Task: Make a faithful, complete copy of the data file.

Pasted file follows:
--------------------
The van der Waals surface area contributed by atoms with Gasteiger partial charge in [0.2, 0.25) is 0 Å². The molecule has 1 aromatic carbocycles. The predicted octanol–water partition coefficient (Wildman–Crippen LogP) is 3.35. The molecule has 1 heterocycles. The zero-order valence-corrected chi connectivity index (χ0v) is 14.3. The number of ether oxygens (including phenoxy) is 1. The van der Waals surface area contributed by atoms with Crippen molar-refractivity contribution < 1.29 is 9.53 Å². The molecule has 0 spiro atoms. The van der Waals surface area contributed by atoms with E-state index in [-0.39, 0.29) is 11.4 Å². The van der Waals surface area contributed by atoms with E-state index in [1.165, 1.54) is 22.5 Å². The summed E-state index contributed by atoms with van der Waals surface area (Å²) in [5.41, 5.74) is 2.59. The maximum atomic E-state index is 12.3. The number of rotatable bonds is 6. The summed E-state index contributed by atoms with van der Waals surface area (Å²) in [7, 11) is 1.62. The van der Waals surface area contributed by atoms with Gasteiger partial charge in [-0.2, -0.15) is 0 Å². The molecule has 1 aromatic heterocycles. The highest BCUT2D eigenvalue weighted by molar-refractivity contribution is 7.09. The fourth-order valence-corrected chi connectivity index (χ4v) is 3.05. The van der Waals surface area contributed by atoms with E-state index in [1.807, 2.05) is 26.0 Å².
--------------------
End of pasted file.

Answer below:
The van der Waals surface area contributed by atoms with Gasteiger partial charge in [0.2, 0.25) is 0 Å². The molecule has 1 aromatic carbocycles. The predicted octanol–water partition coefficient (Wildman–Crippen LogP) is 3.35. The molecule has 1 heterocycles. The zero-order valence-corrected chi connectivity index (χ0v) is 14.3. The number of ether oxygens (including phenoxy) is 1. The van der Waals surface area contributed by atoms with Crippen molar-refractivity contribution < 1.29 is 9.53 Å². The molecule has 0 spiro atoms. The van der Waals surface area contributed by atoms with E-state index in [-0.39, 0.29) is 11.4 Å². The van der Waals surface area contributed by atoms with E-state index in [1.165, 1.54) is 22.5 Å². The summed E-state index contributed by atoms with van der Waals surface area (Å²) in [5.41, 5.74) is 2.59. The maximum atomic E-state index is 12.3. The number of rotatable bonds is 6. The summed E-state index contributed by atoms with van der Waals surface area (Å²) in [7, 11) is 1.62. The van der Waals surface area contributed by atoms with Gasteiger partial charge in [-0.2, -0.15) is 0 Å². The molecule has 1 aromatic heterocycles. The highest BCUT2D eigenvalue weighted by molar-refractivity contribution is 7.09. The fourth-order valence-corrected chi connectivity index (χ4v) is 3.05. The van der Waals surface area contributed by atoms with E-state index in [1.807, 2.05) is 26.0 Å².